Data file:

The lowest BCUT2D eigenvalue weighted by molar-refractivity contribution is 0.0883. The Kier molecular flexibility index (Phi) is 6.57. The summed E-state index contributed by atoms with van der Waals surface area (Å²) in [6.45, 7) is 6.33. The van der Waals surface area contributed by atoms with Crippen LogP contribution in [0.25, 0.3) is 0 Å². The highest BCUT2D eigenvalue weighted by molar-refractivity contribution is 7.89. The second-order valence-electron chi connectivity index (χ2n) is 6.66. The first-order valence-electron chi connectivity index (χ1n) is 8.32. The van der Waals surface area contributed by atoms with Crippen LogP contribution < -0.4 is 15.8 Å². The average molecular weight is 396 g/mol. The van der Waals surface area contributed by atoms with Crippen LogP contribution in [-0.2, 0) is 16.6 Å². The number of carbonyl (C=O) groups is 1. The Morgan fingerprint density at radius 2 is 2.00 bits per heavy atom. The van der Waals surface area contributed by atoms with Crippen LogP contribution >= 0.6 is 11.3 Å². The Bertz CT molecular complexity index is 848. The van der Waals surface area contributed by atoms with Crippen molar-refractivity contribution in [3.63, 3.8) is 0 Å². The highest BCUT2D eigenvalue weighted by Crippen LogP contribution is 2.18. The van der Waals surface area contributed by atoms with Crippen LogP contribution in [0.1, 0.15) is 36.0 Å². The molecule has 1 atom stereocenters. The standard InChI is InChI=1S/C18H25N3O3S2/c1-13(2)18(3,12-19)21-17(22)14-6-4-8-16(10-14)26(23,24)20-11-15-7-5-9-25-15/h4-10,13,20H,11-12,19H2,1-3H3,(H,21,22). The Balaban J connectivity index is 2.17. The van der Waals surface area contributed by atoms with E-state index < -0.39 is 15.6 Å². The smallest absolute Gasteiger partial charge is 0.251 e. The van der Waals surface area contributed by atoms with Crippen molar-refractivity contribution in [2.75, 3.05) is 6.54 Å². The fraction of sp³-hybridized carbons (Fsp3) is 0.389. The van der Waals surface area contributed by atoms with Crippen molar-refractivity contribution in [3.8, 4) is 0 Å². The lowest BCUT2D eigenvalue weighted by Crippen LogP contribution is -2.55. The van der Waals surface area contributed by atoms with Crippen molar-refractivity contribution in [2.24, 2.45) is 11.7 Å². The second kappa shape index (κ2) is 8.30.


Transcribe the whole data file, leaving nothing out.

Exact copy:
The lowest BCUT2D eigenvalue weighted by molar-refractivity contribution is 0.0883. The Kier molecular flexibility index (Phi) is 6.57. The summed E-state index contributed by atoms with van der Waals surface area (Å²) in [6.45, 7) is 6.33. The van der Waals surface area contributed by atoms with Crippen LogP contribution in [0.25, 0.3) is 0 Å². The highest BCUT2D eigenvalue weighted by molar-refractivity contribution is 7.89. The second-order valence-electron chi connectivity index (χ2n) is 6.66. The first-order valence-electron chi connectivity index (χ1n) is 8.32. The van der Waals surface area contributed by atoms with Crippen LogP contribution < -0.4 is 15.8 Å². The average molecular weight is 396 g/mol. The van der Waals surface area contributed by atoms with Crippen LogP contribution in [-0.2, 0) is 16.6 Å². The number of carbonyl (C=O) groups is 1. The Morgan fingerprint density at radius 2 is 2.00 bits per heavy atom. The van der Waals surface area contributed by atoms with Crippen LogP contribution >= 0.6 is 11.3 Å². The Bertz CT molecular complexity index is 848. The van der Waals surface area contributed by atoms with Crippen molar-refractivity contribution in [3.63, 3.8) is 0 Å². The highest BCUT2D eigenvalue weighted by Crippen LogP contribution is 2.18. The van der Waals surface area contributed by atoms with Crippen LogP contribution in [0.1, 0.15) is 36.0 Å². The molecule has 1 atom stereocenters. The standard InChI is InChI=1S/C18H25N3O3S2/c1-13(2)18(3,12-19)21-17(22)14-6-4-8-16(10-14)26(23,24)20-11-15-7-5-9-25-15/h4-10,13,20H,11-12,19H2,1-3H3,(H,21,22). The Balaban J connectivity index is 2.17. The van der Waals surface area contributed by atoms with E-state index < -0.39 is 15.6 Å². The smallest absolute Gasteiger partial charge is 0.251 e. The van der Waals surface area contributed by atoms with Crippen molar-refractivity contribution in [2.75, 3.05) is 6.54 Å². The fraction of sp³-hybridized carbons (Fsp3) is 0.389. The van der Waals surface area contributed by atoms with Crippen molar-refractivity contribution in [3.8, 4) is 0 Å². The lowest BCUT2D eigenvalue weighted by Crippen LogP contribution is -2.55. The van der Waals surface area contributed by atoms with Crippen molar-refractivity contribution in [2.24, 2.45) is 11.7 Å². The second kappa shape index (κ2) is 8.30.